nothing in common between these two heterogeneous kinds of exis- 
tences, the former, the active relational principle, mind or spirit, can- 
not be adequately expressed in terms of passive ideas. Accordingly, 
in spite of a seemingly bold assertion that 'we assuredly have an 
idea of substance,' we read its qualification in the statements which 
follow: "The substance of body we know. The substance of Spirit 
we do not know — it not being knowable, it being a purus actus." 
Now by the 'substance of body,' Berkeley, as we have seen, 
means nothing else than the sensible object, involving indeed 
thought-relations if we read him aright, but never abstract sub- 
stance. Likewise any knowledge of spirit as substance is here 

In the Principles and in the earlier dialogues, the category of 
substance occurs in connection with his various other characteri- 
zations of mind or spirit. In the third of these dialogues, 2 after 
speaking of the 'I as a spirit' or 'thinking substance,' he goes on 

1 " Principles," §49. 

z " Philonous" 3d dialogue, §5. 


— 52 — 

to say: "The Mind, Spirit or Soul, is that indivisible, unextended 
thing which thinks, acts, and perceives. I say indivisable, because 
unextended; and unextended because extended, figured, moveable 
things are ideas;" and that which perceives ideas, which thinks and 
wills, is plainly itself no idea, nor like an idea .... I do not 
therefore say my soul is an idea, or like an idea." These state- 
ments do not seem to be a return to scholastic discussions as to 
the possible existence of a spirit substance, stripped of all the rela- 
tions by which substance or matter is perceptively known to us. 
They appear rather to indicate the predominant thought in Berke- 
ley's mind, that neither the sense qualities nor substance which 
exists only in presence of these qualities can be adduced in sup- 
port of a kind of existence which is, in itself, unknowable. Only 
a negative signification is assigned to substance; ' and Berkeley, 
whenever he is driven to an explanation of the self or the objective 
Spirit which for him takes the place of matter, has recourse to the 
'active, thinking principle,' a knowledge of which is had by means 
of the notion. 

After denying the possibility of our having an idea either of 
the self or of God, he proceeds to give a reason for his insistence 
that we have, if not an idea, at least some knowledge, of Spirit. 
In reply to Hylas' objection that even if abstract matter be disal- 
lowed, there may yet be "some third nature distinct from Matter 
and Spirit" — "for what reason is there why you should call it 
Spirit"? — Berkeley in effect says that there can be no via mediabe- 
tween matter and spirit, no unica substantia' 2 for as "I have a mind 
to have some notion of meaning in what I say . . . when I speak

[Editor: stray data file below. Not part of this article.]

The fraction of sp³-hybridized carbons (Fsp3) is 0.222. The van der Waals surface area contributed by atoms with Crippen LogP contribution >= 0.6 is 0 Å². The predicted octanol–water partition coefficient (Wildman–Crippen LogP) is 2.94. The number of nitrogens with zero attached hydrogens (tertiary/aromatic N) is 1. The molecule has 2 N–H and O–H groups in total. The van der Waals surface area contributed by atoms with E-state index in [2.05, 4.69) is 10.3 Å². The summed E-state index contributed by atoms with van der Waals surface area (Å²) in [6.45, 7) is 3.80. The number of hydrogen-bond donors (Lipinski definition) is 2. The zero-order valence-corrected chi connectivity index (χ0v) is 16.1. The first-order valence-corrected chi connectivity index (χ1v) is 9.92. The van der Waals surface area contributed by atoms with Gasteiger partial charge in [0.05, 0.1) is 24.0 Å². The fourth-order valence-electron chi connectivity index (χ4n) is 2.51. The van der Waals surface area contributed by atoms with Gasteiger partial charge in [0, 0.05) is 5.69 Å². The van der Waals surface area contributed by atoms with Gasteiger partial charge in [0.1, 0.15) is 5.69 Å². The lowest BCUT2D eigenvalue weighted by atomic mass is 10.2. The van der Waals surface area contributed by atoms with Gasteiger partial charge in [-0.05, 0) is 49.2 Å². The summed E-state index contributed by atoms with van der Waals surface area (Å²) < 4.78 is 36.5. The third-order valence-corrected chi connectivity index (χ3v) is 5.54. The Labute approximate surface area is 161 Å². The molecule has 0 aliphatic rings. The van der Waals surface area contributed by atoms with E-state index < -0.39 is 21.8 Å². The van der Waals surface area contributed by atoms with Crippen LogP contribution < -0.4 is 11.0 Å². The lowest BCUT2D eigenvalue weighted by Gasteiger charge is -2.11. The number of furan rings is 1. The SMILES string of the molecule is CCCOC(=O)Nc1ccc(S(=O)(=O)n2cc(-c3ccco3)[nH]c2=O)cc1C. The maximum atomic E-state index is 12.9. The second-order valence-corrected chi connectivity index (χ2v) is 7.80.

of an active being, I am obliged to mean spirit." Activity can be 
ascribed only to that which has ideas and possesses the power of 
' combining and relating ' those ideas, or to that which creates ideas. 

If L may be allowed to quote farther, at considerable length, 
from the dialogue we have been considering, the following may be 
taken as illustrative of the position at which Berkeley has thus far 
arrived with regard to a knowledge of the self and God. Though 
we have no idea of spirit, yet "taking the word idea in a large 
sense, my soul may be said to furnish me with an «idea [notion], 
that is, an image or likeness of God— though indeed extremely in- 
adequate. For all the notion I have of God is obtained by reflect- 
ing on my own soul, heightening its powers, and removing its im- 
perfection." 3 in this we seem to obtain some hint of Berkeley's 

1 Lewis, in his History of Philosophy (Berkeley) holds to the extreme of 
this substance-interpretation ol Berkeley. He tells us that his '-idealism is at 
bottom the much decried system of Spinoza, who taught that there was but one 
essence in the universe, and that one Substance." 

2 cf. Fraser; Berkeley, Blackwood Philos. Classics, p. 201. 

3 Third dialogue between Hylas and Philonous. Wales — Vol. 

— 53 — 

later doctrine of Personality, God appearing to be for him the 
completion of the finite self. He further describes this sort of 
knowledge in the following terms: "I have, therefore, though not 
an inactive idea, yet in myself some sort of an active thinking 
image of the Deity. And though I perceive Him not by sense, 
yet I have a notion of him, or know him by reflection and reason- 
ing. " l 

To this statement of Philonous, Hylas, the materialist, objects. 
"You say," he remarks, '"'your own soul supplies you with some sort 
of an idea or image of God. But, at the same time, you acknowl- 
edge you have, properly speaking, no idea of your own soul. . . . 
To act consistently, you must either admit Matter or reject Spirit." 
"Philonous thus replies, "I say, in the first place, that I do not 
deny the existence of material substance, merely because I have 
no notion of it, but because the notion of it is inconsistent; or, in 
other words, because it is repugnant that there should be a notion 
of it. Many things, for ought I know, may exist, whereof neither 
I nor any other man hath or can have any idea or notion whatso- 
ever. But then those things must be possible, that is, nothing in- 
consistent must be included in their definition. I say, secondly, 
that although we believe things to exist which we do not perceive, 
yet we may not believe that any particular thing exists, without 
some reason for such belief; but I have no reason for believing the 
existence of matter. I have no immediate intuition thereof: neither